and what partitions should i create while installing as m having a slow HDD.
Please help, i will appreciate it!

Help the guy to get into Linux world 😊

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Re: UEFI with GPT Partition style Tool in Linux

Post by sdibaja » Wed Apr 18, 2018 9:22 am

the file system on your USB has no effect on the file system used on your internal drive.
I much prefer GPT to avoid the limitation on number of primary partitions, but it really does not matter in day to day use.

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Re: UEFI with GPT Partition style Tool in Linux

Post by michael louwe » Wed Apr 18, 2018 11:09 am

@ jemmy7776, .......
jemmy7776 wrote:.
.
A pre-2012 OEM Win 7/Vista/XP computer allows you to install an OS only in BIOS mode.
A newer post-2011 OEM Win 8.x/10 computer allows you to install an OS either in the default UEFI or non-default Legacy BIOS mode.

For the latter, installing in Legacy BIOS mode is much simpler, ie by enabling CSM(= Compatibility Support Module) or Legacy BIOS in BIOS Setup(= accessed by pressing one of the F-keys during startup) and using MBR/ms-dos partition table for the hard-disk/drive(GPT can also be used but difficult). MBR/ms-dos disks are limited to 4 Primary partitions and 2TB in size. ...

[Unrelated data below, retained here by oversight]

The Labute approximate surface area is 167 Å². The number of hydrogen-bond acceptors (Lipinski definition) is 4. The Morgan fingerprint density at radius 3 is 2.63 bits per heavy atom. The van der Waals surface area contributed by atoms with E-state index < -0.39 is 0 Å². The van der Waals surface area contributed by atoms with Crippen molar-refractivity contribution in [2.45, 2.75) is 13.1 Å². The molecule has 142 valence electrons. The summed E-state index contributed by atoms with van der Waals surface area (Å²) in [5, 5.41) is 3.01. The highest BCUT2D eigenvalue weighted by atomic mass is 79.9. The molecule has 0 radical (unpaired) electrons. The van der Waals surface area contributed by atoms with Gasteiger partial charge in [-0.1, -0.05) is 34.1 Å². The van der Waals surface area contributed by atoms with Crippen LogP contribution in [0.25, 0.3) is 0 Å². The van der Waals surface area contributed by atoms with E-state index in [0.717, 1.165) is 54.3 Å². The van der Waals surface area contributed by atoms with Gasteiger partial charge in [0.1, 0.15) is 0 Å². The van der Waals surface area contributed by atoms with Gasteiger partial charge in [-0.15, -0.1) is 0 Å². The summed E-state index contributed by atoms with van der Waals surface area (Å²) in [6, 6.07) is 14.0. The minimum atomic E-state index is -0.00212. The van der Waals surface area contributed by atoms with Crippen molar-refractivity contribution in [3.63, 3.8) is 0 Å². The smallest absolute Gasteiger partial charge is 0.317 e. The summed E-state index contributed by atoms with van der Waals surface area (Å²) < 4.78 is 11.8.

viewtopic.php?f=42&t=122276 (manual partitioning Tutorial for Legacy BIOS mode and MBR/ms-dos disks)
.

Installing LM in UEFI mode requires GPT(= GUID partition table) for the hard-disk/drive, ...
viewtopic.php?f=42&t=163126 (Tutorial for dual-booting UEFI computers)
http://linuxmint-installation-guide.rea ... en/latest/

Ensure that Secure Boot, Fast Boot and CSM(or Legacy BIOS) are disabled and the Live LM media(DVD or USB-stick) is booted in UEFI mode in BIOS setup.

UEFI mode requires 64bit OS/software. GPT disks are not limited to 4 Primary partitions(= 128 Primary partitions max) and 2TB in size.

.
ISO burning/writing programs for USB flash-drives may have their own idiosyncrasies, eg LM Install USB flash-drives created with Unetbootin likely cannot use USB 3.0 ports, ... with Universal USB Installer(or pendrivelinux) likely can only install in Legacy BIOS mode, etc.

P S - The Live LM 18.x media(= DVD or USB-stick) has the GParted program built-in. GParted can be used to format a hard-disk/drive into either ms-dos/MBR or GPT mode, eg >Create new partition table >GPT >Apply.
Last edited by michael louwe on Thu Apr 19, 2018 4:07 am, edited 1 time in total.

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Re: UEFI with GPT Partition style Tool in Linux

Post by jemmy7776 » Thu Apr 19, 2018 3:03 am

everything is almost clear its just one thing that’s unclear in my mind is in UEFI installation is it necessary to create EFI system partition for single boot installation on HDD? and is EFI system partition similar to /boot partition that we create in Legacy mode installation?

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Re: UEFI with GPT Partition style Tool in Linux

Post by michael louwe » Thu Apr 19, 2018 4:02 am

@ jemmy7776, .......
jemmy7776 wrote:
Thu Apr 19, 2018 3:03 am